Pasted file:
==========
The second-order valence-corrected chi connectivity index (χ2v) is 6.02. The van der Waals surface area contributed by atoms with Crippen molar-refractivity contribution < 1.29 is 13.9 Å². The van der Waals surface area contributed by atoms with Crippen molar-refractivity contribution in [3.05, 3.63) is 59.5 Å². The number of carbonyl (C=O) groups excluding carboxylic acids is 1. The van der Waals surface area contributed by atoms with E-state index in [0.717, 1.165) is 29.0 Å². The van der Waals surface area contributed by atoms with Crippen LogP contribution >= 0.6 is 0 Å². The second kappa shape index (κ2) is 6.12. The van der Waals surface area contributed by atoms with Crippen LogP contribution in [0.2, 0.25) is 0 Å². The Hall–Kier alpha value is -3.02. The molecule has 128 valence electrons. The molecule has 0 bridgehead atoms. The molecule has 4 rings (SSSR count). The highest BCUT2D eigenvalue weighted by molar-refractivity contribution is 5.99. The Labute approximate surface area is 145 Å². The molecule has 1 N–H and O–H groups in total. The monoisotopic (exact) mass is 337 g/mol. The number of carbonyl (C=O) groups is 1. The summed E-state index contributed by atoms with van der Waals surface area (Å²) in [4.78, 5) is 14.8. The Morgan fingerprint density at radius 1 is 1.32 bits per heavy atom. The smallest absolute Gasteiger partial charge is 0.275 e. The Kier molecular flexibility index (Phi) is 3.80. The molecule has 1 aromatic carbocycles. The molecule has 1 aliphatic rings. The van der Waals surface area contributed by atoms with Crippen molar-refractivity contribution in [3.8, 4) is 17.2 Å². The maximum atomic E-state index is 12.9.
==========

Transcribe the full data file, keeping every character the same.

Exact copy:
The second-order valence-corrected chi connectivity index (χ2v) is 6.02. The van der Waals surface area contributed by atoms with Crippen molar-refractivity contribution < 1.29 is 13.9 Å². The van der Waals surface area contributed by atoms with Crippen molar-refractivity contribution in [3.05, 3.63) is 59.5 Å². The number of carbonyl (C=O) groups excluding carboxylic acids is 1. The van der Waals surface area contributed by atoms with E-state index in [0.717, 1.165) is 29.0 Å². The van der Waals surface area contributed by atoms with Crippen LogP contribution >= 0.6 is 0 Å². The second kappa shape index (κ2) is 6.12. The van der Waals surface area contributed by atoms with Crippen LogP contribution in [0.2, 0.25) is 0 Å². The Hall–Kier alpha value is -3.02. The molecule has 128 valence electrons. The molecule has 0 bridgehead atoms. The molecule has 4 rings (SSSR count). The highest BCUT2D eigenvalue weighted by molar-refractivity contribution is 5.99. The Labute approximate surface area is 145 Å². The molecule has 1 N–H and O–H groups in total. The monoisotopic (exact) mass is 337 g/mol. The number of carbonyl (C=O) groups is 1. The summed E-state index contributed by atoms with van der Waals surface area (Å²) in [4.78, 5) is 14.8. The Morgan fingerprint density at radius 1 is 1.32 bits per heavy atom. The smallest absolute Gasteiger partial charge is 0.275 e. The Kier molecular flexibility index (Phi) is 3.80. The molecule has 1 aromatic carbocycles. The molecule has 1 aliphatic rings. The van der Waals surface area contributed by atoms with Crippen molar-refractivity contribution in [3.8, 4) is 17.2 Å². The maximum atomic E-state index is 12.9.